The other two contracts are more pressing, going out for more than two years each. C Steven Adams will be tough to move, seeing as he is making about $25 million a year for the next two years. Only being known as a defensive, rebounding, iron-man center is slightly bad when you factor in the money he is making. While many teams want that in a center across the league, most will not pay a garbage player and second-round pick for Adams. Bad money for long years is tough to get off of, and Presti may see that he has to unload some of his warchest to move Adams. I personally wouldn’t want to, seeing as he is an amazing teammate and locker room presence. It’d really be helpful to have a stabilizing presence around during this rebuild process, and it’d be better than giving up assets to get off of that. You’re in rebuild mode; you need good guys in the locker room to help “reach these kids”.

Now, the biggest and hardest challenge ahead of Sam Presti is flipping Chris Paul. Apparently, there is no market for a solo Paul trade, which only makes sense. Paul is making roughly $40 million a year for the next three years, making a whooping $44.2 million in the last year of his contract (contract is back-loaded). The veteran point guard just turned 34, meaning he will be 37 when this deal is over.

…yikes right?

Thankfully for Presti, Chris Paul is still viewed as a fringe All-Star to many teams, particularly in those lacking quality, starting point guards. Many teams, like the Suns and Hornets, have decided to overpay decent options to come to their teams, hoping that they workout. Some, like the Heat and Timberwolves, have positioned themselves in order to pursue a guard via trade. While both will be viewing D’Angelo Russell and Bradley Beal with heart eye emojis in the coming weeks, Chris Paul will be the backup option should one strike out as the other succeeds. I mean, let’s look at the facts around those two aforementioned stars:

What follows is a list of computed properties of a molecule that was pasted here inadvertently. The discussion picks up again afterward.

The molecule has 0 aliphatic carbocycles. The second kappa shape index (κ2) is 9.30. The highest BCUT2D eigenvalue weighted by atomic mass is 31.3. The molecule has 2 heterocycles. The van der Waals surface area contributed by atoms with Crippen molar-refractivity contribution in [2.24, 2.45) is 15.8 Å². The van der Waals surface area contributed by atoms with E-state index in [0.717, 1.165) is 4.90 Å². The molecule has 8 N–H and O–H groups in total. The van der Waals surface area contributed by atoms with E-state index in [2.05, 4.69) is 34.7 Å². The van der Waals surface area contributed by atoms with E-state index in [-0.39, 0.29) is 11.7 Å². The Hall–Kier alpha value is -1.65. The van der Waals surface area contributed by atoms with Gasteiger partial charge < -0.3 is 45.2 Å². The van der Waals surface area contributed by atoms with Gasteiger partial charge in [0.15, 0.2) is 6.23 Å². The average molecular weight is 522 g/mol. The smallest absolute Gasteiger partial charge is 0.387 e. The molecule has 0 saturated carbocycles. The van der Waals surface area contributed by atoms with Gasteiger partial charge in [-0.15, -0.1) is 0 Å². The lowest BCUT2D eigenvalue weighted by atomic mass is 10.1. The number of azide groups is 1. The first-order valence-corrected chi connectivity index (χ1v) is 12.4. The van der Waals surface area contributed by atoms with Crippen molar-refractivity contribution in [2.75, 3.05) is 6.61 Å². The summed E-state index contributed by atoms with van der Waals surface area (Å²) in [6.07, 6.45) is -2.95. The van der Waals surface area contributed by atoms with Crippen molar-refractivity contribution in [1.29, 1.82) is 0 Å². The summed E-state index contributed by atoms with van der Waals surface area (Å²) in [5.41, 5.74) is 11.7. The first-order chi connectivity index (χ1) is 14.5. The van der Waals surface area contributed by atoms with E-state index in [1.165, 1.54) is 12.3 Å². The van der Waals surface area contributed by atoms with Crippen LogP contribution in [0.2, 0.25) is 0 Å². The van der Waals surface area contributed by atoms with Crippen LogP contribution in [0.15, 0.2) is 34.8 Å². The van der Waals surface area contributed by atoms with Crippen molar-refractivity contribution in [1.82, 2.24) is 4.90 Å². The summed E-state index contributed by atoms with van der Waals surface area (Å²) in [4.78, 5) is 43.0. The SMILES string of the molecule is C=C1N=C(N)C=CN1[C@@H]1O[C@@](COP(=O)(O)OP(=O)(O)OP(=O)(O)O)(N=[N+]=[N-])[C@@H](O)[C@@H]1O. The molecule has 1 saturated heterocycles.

(1) The Warriors will be super selective with who they send D-Lo to, so they will 100% want an amazing haul back
(2) The Wizards still do not have a GM, so the direction of their franchise is completely unclear.

The Thunder, on the other hand, have painted themselves as a perfect money dump, and having already gotten incredible assets via other trades. While I can count of Presti to try and get as much as possible, the situation the Thunder are in means that they will not be trying to extract everything from either team. Sure, there is no market for CP3 right now, but you think the Thunder won’t do everything in their power in order to get CP’s value as high as possible before the trade deadline? Sure, the Thunder will be focusing on the development of the young guard duo of Shai and Ferguson, but they want to rebuild, not contend. With that in mind, let’s see what Sam might do tradewise with his three most likely trade partners…

MIAMI HEAT

Pat Riley must be the most called person for Sam Presti this past month. First he was trying to send Russ there, now he is trying to send CP3 to South Beach. You may be asking, “Buck, if Pat didn’t want an old point guard with injury issues once before, what makes you think he will take this one?”

Well, a few reasons.